Residents speak out against growing prostitution violence on the south side
Residents on Milwaukee's south side say they're tired of feeling like the city's outhouse, with the growing prostitution problem affecting their neighborhood. They say Monday's announcement, by Alderman Robert Donovan and Alderman Jose Perez, to sue the owners of a suspected "bawdy house" is the first step in cleaning things up.
They're asking for more support from the Milwaukee Police Department, saying they feel police have given up on their neighborhood.
Meanwhile, police reports indicate during the month of June police made 73 arrests for prostitution related activities in Police District 2. Police also arrested 26 "Johns", or men who solicit prostitutes. According to police, "Johns" are subject to either municipal or misdemeanor arrest and prosecution. The police department also has a unit dedicated to combat human trafficking.
However residents, like small business owner Grace Hernandez, say it's not enough.
"Sometimes we feel more protected by the people who are selling the drugs here, than we do by the police," Hernandez explained, "Because at least if something is happening at that moment, they will come out and help us with whatever situation it is."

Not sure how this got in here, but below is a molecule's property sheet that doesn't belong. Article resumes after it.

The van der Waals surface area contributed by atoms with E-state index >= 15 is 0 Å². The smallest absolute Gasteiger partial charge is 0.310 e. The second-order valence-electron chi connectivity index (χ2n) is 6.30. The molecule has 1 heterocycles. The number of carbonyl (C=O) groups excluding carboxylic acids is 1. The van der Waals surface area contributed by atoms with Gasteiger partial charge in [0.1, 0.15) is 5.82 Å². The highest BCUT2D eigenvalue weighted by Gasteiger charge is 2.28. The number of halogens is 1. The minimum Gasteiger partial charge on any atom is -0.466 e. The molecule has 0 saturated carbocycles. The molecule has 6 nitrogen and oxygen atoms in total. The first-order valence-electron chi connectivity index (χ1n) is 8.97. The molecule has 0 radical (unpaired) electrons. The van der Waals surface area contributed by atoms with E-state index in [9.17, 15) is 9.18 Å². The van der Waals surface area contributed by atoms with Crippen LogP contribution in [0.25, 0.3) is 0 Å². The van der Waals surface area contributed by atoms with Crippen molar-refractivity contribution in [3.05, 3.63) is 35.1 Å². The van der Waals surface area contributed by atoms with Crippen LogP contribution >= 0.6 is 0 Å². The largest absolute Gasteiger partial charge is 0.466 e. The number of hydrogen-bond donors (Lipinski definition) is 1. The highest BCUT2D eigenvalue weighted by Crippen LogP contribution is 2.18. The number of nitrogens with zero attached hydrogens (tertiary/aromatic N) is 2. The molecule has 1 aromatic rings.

According to Hernandez, violence in their neighborhood is on the rise and it's due to prostitutes, drug dealers and "Johns."
"The attitude they have when they come here, to me, I see it like an outhouse. They will go leave their crap and then they walk away" Hernandez explained," That is not what this area is all about."
According to Hernandez just last week, on July 4th, a "John" came into the store, got upset over prices and attacked her husband. Hernandez says her husband had no choice but to defend himself and kick the man out of the store. The incident was caught on video.
"There's times when we have a plan of action with our kids. If the girls are outside playing, if they hear something they are to run to the back. They are to duck down. I shouldn't have to be doing those plans with my children in my business, in my community," Hernandez explained, "and I bet you, I'm not the only one."
Hernandez says it's a situation that is taking over their neighborhood and police can't keep up.
"I can't tell you one single officer's name and I've lived here for how many years?" Hernandez said.
Hernandez is also concerned alleged wrong-doers aren't facing severe enough punishment.
"[With the 'Johns'] It's all walks of life that are doing this so then we need to focus on trying to get them," Hernandez explained," If you are coming in here with your business truck to pick up a girl, then we need to take that away. If you come in with a suit and tie and a Lexus, then we need to take that away too."
In the meantime, the Milwaukee Police Department is asking residents who witness suspicious activity to contact them and report it. Police suggest taking pictures and writing down license plates and suspect descriptions, when it's safe to do so.
The Milwaukee Police Department's non-emergency phone number is: 414-933-4444